Lungs burning, legs screaming, sweat pouring – kind of sums up most of my early MTB days – trying desperately to keep up with my club mates – it didn’t work. The Saturday spin leader, who’s frustration with my pace was about to bubble over, once said “why don’t you wait here, we’ll be back in 20 mins.” A hour later they returned in time to roll down to the car park.

In fairness they were all a bit hard-core, but even on the much peer-pressured ‘no one gets dropped social spins’, they were gone on the first climb and never looked back – the frustration, the anger!

Sure, I don’t get out as often as I’d like, but I came to mountain biking quite late in life so never developed the proper physique for it – I’ve only been at it for little more than a decade , I’m 60 this year. So I spin alone and frankly, I prefer it that way – just me, my bike and the mountain – no pressure – and I love it.

Every so often some young skeletor in lycra appears by my side on a fire road climb and starts jabbering away while scrolling through Snapchats on his phone. Then he takes the opportunity to practice a few manuals while eating a banana and swigging from a water bottle – meanwhile I’m bleeding from the eyeballs just trying to keep the wheels turning! Usually after a few minutes the little treasures get chilly and speed off.

Years ago while slogging up to the masts on top of 3 Rock Mountain, the late great Richie Byrne said to me “you’re not really the right shape for a mountain biker are you?” – his unique brand of encouragement was legendary to say the least – yet while others disappeared off around the distant corner, he stayed with me!

His attitude was just so damned positive – he didn’t care who you were, where you came from or what bike you were riding. If you had the desire to get out in to the mountains on a bike, he would do his damnedest to make sure you got there – and I miss that.

These days people are too caught up in themselves – to quick to express their own opinions as fact and equally quick to dismiss others if their opinions don’t align.

Richie was never afraid to express his opinions, but he was always open to being challenged – loved it in fact. Long before eMTBs were in any way established, he could see the future – while others laughed, he could see that for the ‘fat lads at the back’ like me, eMTBs would become a salvation and he was constantly on at me to get one.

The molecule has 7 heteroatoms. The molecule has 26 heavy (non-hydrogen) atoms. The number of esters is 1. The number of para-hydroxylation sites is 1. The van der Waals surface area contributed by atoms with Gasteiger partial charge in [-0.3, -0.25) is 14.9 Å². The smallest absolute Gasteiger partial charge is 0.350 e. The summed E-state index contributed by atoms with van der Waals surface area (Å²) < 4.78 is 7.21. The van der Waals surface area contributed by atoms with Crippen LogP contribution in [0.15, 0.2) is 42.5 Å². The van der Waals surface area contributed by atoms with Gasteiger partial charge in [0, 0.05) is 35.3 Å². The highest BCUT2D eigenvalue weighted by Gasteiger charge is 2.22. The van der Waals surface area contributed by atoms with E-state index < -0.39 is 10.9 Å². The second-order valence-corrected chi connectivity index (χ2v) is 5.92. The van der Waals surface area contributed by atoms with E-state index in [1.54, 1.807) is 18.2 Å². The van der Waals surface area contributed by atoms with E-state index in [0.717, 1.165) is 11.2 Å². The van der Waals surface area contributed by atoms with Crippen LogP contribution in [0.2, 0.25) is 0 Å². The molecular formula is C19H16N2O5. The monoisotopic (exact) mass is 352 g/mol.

But I always railed against it and kept telling him (and myself) that I wasn’t ready to give in – hahaha… ‘give in’, like many people that’s how I saw it. I couldn’t see the bigger picture the way Richie did – I can now.

In fairness, eMTBs were in their infancy back then and little more than regular mountain bikes with a big heavy HGV wiper motor bolted on, a battery that weighed more than a bank safe and a charge that ran out quicker than a train set on Christmas morning. Oh how things have changed.

I don’t pretend to understand what people have against eBikes – there’s so much ignorance out there:

If they get more people off their arses and out in to the fresh air, surely that’s a good thing?

If they encourage more people in to the sport, surely that’s a good thing too?

And if they give local bike shops more business, well, that is definitely a good thing!

The feeling I get out on my bike is one of freedom, joy and exhilaration – it’s like the very first time I went mountain biking all over again – I feel re-born, a big goofy grin on my face that lasts for days, can’t wait to get out again – and surely that is a good thing?